I am constantly tempted by new cameras and gear myself (don’t get me wrong). But whenever I have the urge to spend $2,000 on some new equipment, I always tell myself: “Perhaps I should save that $2,000 and work less, and use that time to actually travel, shoot, or do things that I enjoy.”
Time: the ultimate ticket of freedom
Some people say that “time is money.” I think this is partly true, but rather it should be: “Time is much more valuable than money.”
Time is the ultimate scarcity, the most important non-renewable resource that any of us have as human beings. If you lose $100 from your wallet, you can eventually earn that $100 back. If you lose 1 year of your life (or worse, 10 years)— no matter how hard you work, you can never gain those years again.
Our lives are a ticking time bomb. When the clock hits “0” (we never know when that will happen), we will be dead. We don’t know if we will die in a week from now (car accident from a drunk driver hitting us), we don’t know if we will die a year from now (perhaps we have a heart attack, stroke, or we discover that we have a rare form of cancer), we don’t know if we will die 10 years from now (due to some other complications).
We don’t know when we will die but one thing is certain: we will eventually die, and everyday we gain fewer days of life (not more).
So what price are you willing to pay for your freedom? Freedom of thought, freedom of time, freedom of life?
Living a life true to yourself
Live a life true to yourself— and if you want to see a photographer who really lived a life fully to himself, I recommend studying the life of Josef Koudelka.
Of course not all of us can just quit our jobs, travel, and become photographers— but we can start to say “no” to obligations that suck our energy, free time, and attention (I recommend reading the book, “The Power of No” by James Altucher on the topic). And the more we say “no” to others— the more freedom we will ultimately have in our lives.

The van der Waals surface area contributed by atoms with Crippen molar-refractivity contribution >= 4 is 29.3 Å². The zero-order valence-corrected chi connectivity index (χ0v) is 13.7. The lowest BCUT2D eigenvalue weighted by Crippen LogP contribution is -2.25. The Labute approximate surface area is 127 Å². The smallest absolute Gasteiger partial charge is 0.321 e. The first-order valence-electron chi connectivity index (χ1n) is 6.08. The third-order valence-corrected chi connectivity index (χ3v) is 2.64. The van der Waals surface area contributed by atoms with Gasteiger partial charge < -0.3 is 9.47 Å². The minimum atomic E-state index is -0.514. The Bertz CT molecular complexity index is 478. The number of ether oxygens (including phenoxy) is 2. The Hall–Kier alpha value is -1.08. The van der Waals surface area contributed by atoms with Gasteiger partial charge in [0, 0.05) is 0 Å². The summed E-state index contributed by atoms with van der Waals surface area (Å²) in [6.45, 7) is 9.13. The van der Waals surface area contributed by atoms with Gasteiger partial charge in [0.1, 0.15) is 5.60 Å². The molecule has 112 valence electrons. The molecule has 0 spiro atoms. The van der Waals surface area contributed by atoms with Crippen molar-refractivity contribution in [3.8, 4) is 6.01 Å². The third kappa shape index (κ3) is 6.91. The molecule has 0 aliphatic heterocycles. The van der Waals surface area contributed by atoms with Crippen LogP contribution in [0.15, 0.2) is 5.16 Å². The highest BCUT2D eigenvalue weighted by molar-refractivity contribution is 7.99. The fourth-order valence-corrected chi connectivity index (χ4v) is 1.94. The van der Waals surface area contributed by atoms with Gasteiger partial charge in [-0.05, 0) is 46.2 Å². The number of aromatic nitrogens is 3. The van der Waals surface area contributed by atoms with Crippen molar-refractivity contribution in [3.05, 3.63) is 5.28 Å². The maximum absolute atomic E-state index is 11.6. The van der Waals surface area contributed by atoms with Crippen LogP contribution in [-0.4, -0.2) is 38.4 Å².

One of the quotes I hear recently (and also from a reader of this blog) is the following: “Write your own obituary.”
So imagine that you are going to die, and then write how you want to be remembered.
I think if I could write my obituary, it would go something like this:
“Eric Kim was a loving father, son, and human being. He dedicated his life, energy, and soul in helping others— and promoted the concept of “open source photography”, which empowered photographers from all around the world. He never hoarded ideas, wisdom, or knowledge to himself. He wanted his ideas to spread as far as they could, and to ultimately help other people find love and meaning in their lives.
Eric Kim will be missed, but his writings, ideas, and acts of kindness will live on.”
Damn that would be good.
Shit I’m kind of sad now.
But anyways, sorry for getting all sentimental there for a second (I need more coffee) — but seriously, think about writing your own obituary. This will give you focus in terms of what things aren’t important in your life.
I realized that in writing my own obituary, these are the things that I didn’t include (or care about):
- Eric Kim died leaving behind 1,000 Leica’s and Noctilux’s.
- Eric Kim died with $1,000,000 in his bank account.
- Eric Kim died and is remembered as one of the most famous and celebrated street photographers of his generation.
- Eric Kim died owning a Pink BMW M3.
- Eric Kim died with 1,000,000 followers on Facebook, Twitter, and Instagram.
- Eric Kim died having made one of the greatest photography books in the last 50 years.
Ultimately, I don’t really even want to be remembered for my photography. I think the ultimate impetus which keeps me going in photography is wanting to teach, guide, and inspire others. Not to say that I am the best photographers out there, but I am certainly insanely passionate about sharing the love of photography with others. My heart is also in education, and I want all the lessons I’ve personally learned about street photography to help all photographers out there from young to old.